“We obviously need to continue to be mindful of that, and to update and improve our understanding of best practices,” said Assistant Secretary of State Ford.

Last year, the Pentagon started prohibiting personnel from using geolocation features on electronic devices while in locations designated as operational areas.

Those restrictions could impact popular social media applications like TikTok, a Chinese-made app for sharing short videos that is popular among young adults.

All social media companies gather data on their users, but experts warn that Chinese companies in particular pose unique challenges because the Beijing government has absolute authority to request private user data. 

“The user in Western countries might not be aware that in China, the government has a far broader reach compared to over here, so they can request data out from a private company on national security grounds,” Claudia Biancotti, visiting fellow at the Peterson Institute for International Economics (PIIE), told VOA in a recent interview.

Biancotti added in China, “they don’t really have independent courts to oversee the process.”

“If this information is sent to China, it can be easily accessed by the government and leveraged, say, to make Beijing’s surveillance software better at recognizing Western faces, or at extracting intelligence on Western military activities,” warned Biancotti in a recent report.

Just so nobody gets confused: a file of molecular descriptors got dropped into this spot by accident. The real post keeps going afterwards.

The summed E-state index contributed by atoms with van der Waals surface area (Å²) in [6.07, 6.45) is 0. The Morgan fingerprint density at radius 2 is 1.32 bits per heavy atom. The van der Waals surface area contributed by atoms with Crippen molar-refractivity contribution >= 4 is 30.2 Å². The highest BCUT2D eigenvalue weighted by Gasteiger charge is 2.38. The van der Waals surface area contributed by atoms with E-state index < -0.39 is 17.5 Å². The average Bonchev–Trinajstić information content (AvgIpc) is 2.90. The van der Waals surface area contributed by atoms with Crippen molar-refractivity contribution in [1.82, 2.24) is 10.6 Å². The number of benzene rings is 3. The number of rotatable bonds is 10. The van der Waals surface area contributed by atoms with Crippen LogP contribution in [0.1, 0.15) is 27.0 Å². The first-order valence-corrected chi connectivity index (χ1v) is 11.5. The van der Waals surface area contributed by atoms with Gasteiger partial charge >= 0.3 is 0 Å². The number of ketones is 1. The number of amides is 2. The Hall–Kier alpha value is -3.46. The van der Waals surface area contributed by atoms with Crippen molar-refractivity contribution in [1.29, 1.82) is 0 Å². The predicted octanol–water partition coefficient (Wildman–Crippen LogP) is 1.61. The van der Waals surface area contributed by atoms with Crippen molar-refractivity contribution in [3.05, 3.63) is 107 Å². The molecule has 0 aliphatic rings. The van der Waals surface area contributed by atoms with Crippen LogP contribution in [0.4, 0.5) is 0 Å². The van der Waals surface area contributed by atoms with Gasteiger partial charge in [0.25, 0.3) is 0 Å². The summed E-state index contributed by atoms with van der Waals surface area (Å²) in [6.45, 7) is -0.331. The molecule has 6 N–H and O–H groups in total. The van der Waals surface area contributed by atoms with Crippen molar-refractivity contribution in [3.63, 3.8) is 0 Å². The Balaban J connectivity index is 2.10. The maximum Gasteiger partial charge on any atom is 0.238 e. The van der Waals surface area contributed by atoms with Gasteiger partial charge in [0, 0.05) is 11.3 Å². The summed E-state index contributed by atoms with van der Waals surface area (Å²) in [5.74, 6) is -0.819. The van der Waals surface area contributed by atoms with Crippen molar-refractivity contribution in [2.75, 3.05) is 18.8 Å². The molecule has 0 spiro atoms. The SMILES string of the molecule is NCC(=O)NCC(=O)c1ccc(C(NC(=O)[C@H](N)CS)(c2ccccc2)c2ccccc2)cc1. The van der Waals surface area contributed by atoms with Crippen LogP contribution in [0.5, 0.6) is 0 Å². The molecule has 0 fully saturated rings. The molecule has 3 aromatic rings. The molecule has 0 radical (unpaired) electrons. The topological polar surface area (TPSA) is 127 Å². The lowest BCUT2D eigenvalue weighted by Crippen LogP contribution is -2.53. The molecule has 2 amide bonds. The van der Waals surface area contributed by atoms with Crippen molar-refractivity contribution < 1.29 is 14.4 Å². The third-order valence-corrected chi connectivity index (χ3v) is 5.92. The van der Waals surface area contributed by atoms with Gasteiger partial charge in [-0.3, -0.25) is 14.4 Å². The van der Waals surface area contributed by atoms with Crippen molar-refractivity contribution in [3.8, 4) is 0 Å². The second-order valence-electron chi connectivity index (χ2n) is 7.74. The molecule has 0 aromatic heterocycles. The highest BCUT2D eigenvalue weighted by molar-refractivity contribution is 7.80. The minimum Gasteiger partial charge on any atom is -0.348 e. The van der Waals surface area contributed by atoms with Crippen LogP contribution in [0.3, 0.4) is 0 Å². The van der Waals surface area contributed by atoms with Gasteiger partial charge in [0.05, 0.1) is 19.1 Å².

TikTok, launched as Douyin in China in 2016, is owned by Chinese internet technology company ByteDance who later acquired Musical.ly, a popular lip-sync app among American teenagers. ByteDance merged Musical.ly with TikTok in 2018 as a means of entering the U.S. market. 

Last October, TikTok surpassed Facebook, Instagram, YouTube and Snapchat in monthly installations. 

TikTok recently updated its privacy policy for U.S. residents, removing all references about storing data in China. 

Last August, TikTok stated in the privacy policy: “We will also share your information with any member or affiliate of our group, in China,” but the latest update in January of 2019 deleted the word “China.”

The company wrote an email to VOA’s Mandarin service that they regularly update their privacy policies while noting that TikTok does not operate in China.

TikTok’s current privacy policy stated it automatically collects technically and behavioral information from users, including IP address, location-related data or other unique device identifiers. 

“We may also collect Global Positioning System (GPS) data and mobile device location information.” But users can switch off location information functionality on their mobile device if they do not wish to share such data.

“We will share your information with law enforcement agencies, public authorities or other organizations if legally required to do so,” TikTok stated. 

VOA’s Mandarin Service, Jeff Seldin and Mo Yu contributed to this report.